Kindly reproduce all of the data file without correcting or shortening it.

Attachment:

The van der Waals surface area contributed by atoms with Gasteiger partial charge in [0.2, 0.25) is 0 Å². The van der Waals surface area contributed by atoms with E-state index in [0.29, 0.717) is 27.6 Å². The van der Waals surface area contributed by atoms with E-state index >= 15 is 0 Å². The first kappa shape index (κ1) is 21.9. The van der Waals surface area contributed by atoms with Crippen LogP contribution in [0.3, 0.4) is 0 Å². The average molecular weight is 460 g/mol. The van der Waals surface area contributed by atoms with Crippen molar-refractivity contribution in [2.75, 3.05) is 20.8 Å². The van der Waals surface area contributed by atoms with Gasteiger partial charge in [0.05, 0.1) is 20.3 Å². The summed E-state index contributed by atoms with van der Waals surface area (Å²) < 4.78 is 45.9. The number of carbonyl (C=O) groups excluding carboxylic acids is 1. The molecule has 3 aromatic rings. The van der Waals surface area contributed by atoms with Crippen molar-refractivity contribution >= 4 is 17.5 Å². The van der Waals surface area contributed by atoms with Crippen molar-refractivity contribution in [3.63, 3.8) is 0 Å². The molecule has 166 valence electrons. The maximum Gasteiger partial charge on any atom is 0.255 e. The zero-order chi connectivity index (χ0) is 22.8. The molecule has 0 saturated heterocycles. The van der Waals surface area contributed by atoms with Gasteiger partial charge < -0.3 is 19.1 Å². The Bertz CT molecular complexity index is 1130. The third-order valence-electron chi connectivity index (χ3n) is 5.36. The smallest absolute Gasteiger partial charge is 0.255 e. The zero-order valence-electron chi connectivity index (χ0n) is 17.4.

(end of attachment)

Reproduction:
The van der Waals surface area contributed by atoms with Gasteiger partial charge in [0.2, 0.25) is 0 Å². The van der Waals surface area contributed by atoms with E-state index in [0.29, 0.717) is 27.6 Å². The van der Waals surface area contributed by atoms with E-state index >= 15 is 0 Å². The first kappa shape index (κ1) is 21.9. The van der Waals surface area contributed by atoms with Crippen LogP contribution in [0.3, 0.4) is 0 Å². The average molecular weight is 460 g/mol. The van der Waals surface area contributed by atoms with Crippen molar-refractivity contribution in [2.75, 3.05) is 20.8 Å². The van der Waals surface area contributed by atoms with Gasteiger partial charge in [0.05, 0.1) is 20.3 Å². The summed E-state index contributed by atoms with van der Waals surface area (Å²) < 4.78 is 45.9. The number of carbonyl (C=O) groups excluding carboxylic acids is 1. The molecule has 3 aromatic rings. The van der Waals surface area contributed by atoms with Crippen molar-refractivity contribution >= 4 is 17.5 Å². The van der Waals surface area contributed by atoms with Crippen molar-refractivity contribution in [3.63, 3.8) is 0 Å². The molecule has 166 valence electrons. The maximum Gasteiger partial charge on any atom is 0.255 e. The zero-order chi connectivity index (χ0) is 22.8. The molecule has 0 saturated heterocycles. The van der Waals surface area contributed by atoms with Gasteiger partial charge < -0.3 is 19.1 Å². The Bertz CT molecular complexity index is 1130. The third-order valence-electron chi connectivity index (χ3n) is 5.36. The smallest absolute Gasteiger partial charge is 0.255 e. The zero-order valence-electron chi connectivity index (χ0n) is 17.4.